Published in Orange County

Back in the day, Michael Fisher saw companies spend millions understanding consumer opinions, hoping to position brands for mass appeal. But in today’s interactive social environment, one-way broadcasts won’t cut it.

“Today, I have a whole new way of collecting that feedback,” says Fisher, senior vice president of sales and marketing for the American operations of Alterian Inc., which has 130 employees and accounts for 40 percent of worldwide revenue. “The company doesn’t have to ask the consumer what they think; they’re quite active in telling you. You just have to be in the position to listen.”

Consumers are already discussing their experiences on Twitter and Facebook. Brands just need to be there to engage personally. Alterian, an integrated marketing firm, helps clients do just that.

Do more than listen. Social media monitoring applications allow you to go out and understand what people are saying across many social networks. Organizations can listen. The real challenge is that today’s consumer expects you to be doing more than listening.

Today’s consumer expects the kind of personalization and the kind of precision that they’re used to seeing, that may have manifested as a personalized direct mail component or a very structured and personalized e-mail or a phone call. Consumers are expecting that precision in the social communities.

Organizations should think long and hard about moving beyond listening and develop a way to respond to what it is they’re hearing — but in a way that is very analytical and very disciplined and very open and transparent.

If you want to engage the consumer, it can’t only be about stimulation. You have to take the monologue and turn it into a dialogue. You have to not only speak, but you have to respond and talk back. It’s a send-and-receive world that we live in today, and consumers expect it. When they don’t get it, they transact elsewhere.

Know when to engage. If a consumer says on Twitter that they don’t like this company or they don’t like this product, the onus then falls to that brand to respond appropriately. You should engage.

In some instances, somebody may say, ‘I don’t like Payless Shoes,’ and you may find the people that love Payless Shoes will come on and say, ‘Shut up, because we do.’ So there’s the whole notion of self-correction. Then you don’t need to respond because your fan base will do it.

You’ve got to have the analytical chops to measure this and to allow it to happen and to respond to it when appropriate and to allow for self-correction when appropriate.

Open the dialogue. Look at Vail Resorts. They’re not out telling you, ‘Come spend your money.’ They’re out telling you, ‘Track your improvement,’ or, ‘Measure how much fun you’ve had at one resort over another. Track how well you do against people that are skiing in the areas that you’re skiing. Build competitive communities. Engage with us.’ It’s a pretty powerful message.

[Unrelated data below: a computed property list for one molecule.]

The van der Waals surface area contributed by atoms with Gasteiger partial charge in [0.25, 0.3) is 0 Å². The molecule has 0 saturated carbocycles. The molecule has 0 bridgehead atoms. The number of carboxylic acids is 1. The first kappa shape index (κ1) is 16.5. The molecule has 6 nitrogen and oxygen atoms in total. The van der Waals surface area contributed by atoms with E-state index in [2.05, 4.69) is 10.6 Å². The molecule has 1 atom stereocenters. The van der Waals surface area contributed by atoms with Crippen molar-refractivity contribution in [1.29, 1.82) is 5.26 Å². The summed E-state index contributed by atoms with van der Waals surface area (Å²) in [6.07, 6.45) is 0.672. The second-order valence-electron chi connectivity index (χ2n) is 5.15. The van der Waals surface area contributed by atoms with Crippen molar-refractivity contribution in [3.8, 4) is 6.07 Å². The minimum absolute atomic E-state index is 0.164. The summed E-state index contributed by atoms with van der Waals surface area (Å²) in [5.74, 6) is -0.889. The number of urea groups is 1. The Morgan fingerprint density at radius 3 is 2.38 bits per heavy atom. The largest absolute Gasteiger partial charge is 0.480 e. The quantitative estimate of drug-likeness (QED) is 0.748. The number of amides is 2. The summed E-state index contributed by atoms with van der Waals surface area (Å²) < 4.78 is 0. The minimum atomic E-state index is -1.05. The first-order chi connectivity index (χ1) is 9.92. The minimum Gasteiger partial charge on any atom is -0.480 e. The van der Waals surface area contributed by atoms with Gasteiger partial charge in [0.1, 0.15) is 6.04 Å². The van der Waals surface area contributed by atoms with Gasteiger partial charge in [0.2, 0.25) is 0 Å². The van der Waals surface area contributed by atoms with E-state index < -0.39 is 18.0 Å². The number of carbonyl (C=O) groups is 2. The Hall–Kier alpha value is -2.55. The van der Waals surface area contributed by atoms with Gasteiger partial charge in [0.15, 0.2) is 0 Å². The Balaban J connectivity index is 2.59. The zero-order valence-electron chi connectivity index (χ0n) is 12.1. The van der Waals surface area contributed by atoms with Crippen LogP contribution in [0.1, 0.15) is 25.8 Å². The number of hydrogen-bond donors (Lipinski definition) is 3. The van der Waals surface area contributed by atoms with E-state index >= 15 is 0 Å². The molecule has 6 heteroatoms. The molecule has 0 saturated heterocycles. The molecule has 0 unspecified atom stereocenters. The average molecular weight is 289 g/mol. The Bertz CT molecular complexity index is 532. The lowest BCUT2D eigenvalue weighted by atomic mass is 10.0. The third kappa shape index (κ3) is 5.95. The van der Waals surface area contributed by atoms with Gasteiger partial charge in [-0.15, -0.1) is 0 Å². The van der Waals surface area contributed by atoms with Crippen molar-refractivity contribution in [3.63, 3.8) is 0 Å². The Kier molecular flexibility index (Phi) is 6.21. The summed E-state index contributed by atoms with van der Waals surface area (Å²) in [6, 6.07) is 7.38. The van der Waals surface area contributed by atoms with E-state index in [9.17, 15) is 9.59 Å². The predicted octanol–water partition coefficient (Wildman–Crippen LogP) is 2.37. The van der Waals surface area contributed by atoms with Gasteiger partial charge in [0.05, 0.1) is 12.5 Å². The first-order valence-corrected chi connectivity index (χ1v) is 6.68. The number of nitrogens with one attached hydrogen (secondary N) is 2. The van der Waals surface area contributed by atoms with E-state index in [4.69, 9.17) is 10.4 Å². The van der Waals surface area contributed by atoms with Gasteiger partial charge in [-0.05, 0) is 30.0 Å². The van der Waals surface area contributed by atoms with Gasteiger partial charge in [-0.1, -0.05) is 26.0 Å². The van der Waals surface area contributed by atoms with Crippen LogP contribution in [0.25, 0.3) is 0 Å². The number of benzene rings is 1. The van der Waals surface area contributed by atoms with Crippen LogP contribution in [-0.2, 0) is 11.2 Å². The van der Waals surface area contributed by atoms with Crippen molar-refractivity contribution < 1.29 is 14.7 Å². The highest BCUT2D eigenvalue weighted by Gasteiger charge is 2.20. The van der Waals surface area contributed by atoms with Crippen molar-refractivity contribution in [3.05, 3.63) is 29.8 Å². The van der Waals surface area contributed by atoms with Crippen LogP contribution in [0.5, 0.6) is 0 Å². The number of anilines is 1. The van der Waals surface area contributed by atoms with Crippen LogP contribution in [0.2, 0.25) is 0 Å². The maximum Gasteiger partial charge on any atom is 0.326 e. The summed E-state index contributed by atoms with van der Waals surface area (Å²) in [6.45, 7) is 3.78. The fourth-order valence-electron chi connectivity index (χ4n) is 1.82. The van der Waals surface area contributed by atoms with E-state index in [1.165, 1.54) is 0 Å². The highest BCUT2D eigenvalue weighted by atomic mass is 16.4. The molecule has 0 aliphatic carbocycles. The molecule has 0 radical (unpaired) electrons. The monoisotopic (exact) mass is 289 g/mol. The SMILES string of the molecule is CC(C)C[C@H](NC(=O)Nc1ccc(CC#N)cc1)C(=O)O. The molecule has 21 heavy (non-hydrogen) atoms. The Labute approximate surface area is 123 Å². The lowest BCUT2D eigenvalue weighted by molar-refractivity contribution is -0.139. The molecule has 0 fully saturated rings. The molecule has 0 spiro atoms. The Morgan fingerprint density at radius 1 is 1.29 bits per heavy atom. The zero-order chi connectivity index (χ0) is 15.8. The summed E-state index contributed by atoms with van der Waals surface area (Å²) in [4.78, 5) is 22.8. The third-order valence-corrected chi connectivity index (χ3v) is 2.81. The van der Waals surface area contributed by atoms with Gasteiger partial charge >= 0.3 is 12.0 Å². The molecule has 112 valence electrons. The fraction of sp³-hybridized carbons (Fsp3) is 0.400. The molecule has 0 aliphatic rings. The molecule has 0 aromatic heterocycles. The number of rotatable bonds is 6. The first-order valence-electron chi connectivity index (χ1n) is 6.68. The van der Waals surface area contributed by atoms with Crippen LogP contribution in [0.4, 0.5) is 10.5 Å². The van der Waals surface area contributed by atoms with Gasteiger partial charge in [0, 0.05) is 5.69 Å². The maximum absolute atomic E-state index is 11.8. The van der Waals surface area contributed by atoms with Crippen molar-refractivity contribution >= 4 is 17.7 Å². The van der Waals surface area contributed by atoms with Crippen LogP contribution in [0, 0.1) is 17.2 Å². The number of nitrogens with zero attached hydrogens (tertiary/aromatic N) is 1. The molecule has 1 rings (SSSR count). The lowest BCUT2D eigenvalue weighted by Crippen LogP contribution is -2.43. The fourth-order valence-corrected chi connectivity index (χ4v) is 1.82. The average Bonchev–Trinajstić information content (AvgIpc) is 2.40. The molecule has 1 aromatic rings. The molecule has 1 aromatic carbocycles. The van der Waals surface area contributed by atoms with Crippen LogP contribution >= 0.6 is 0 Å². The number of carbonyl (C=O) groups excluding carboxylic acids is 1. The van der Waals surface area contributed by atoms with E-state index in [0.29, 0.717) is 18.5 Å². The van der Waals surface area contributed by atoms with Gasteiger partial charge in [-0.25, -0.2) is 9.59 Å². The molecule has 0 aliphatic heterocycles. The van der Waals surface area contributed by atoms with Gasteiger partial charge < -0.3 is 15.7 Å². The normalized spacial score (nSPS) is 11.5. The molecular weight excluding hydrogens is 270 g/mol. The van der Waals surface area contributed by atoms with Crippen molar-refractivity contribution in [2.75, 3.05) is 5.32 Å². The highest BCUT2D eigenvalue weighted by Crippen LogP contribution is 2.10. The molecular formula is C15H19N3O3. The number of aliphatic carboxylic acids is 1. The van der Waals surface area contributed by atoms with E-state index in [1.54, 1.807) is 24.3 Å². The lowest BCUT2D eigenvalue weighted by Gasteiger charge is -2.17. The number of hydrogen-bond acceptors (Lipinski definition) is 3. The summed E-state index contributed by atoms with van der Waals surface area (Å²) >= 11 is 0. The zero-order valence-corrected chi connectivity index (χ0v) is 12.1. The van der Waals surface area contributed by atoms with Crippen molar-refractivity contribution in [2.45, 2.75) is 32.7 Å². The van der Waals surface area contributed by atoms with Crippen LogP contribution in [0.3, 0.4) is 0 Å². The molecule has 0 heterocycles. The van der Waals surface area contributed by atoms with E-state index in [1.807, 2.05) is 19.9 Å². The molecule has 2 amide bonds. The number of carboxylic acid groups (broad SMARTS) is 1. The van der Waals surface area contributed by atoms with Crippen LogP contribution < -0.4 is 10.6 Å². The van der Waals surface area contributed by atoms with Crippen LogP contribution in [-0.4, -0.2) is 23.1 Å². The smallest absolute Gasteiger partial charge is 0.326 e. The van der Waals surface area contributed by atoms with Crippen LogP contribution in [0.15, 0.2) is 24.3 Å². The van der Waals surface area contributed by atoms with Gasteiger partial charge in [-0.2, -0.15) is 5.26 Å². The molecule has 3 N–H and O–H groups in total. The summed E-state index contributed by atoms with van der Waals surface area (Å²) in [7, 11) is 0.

Encourage people to give feedback not just on what they’ve bought from me but what other things are they doing with other products.

The consumer responds to not being sold when you just open the dialogue. Don’t promote when the consumer is looking for you to engage. Consumers sometimes will tell you, ‘Sell me this. I’m ready to buy this.’ And then you do, because they’re looking to make that transaction. But in the social world, make sure that you’re taking advantage of engagement as your strategy, not strictly selling. There’s a time and a place for it.

Integrate social strategy. If you listen to the conversation and people are completely agitated with you and you’re British Petroleum, it might not be a good time to try to sell them (gasoline). It might be a great time to tell them [about] the Save the Whales donations that you’re giving.

The data will tell you that. That data can come from all of the channels you choose to interact with consumers in. Don’t only look at what you’re hearing socially, but look at it in terms of people buying at the pump, the transaction volume decreases, people not going into your convenience mart. There’s all kinds of ways for you to see how the consumer feels — beyond social — that should indicate what you should or should not say, what you should or should not be selling (and) when you should or should not be doing it.

How to reach: Alterian Inc., (312) 704-1700 or www.alterian.com.

Published in Chicago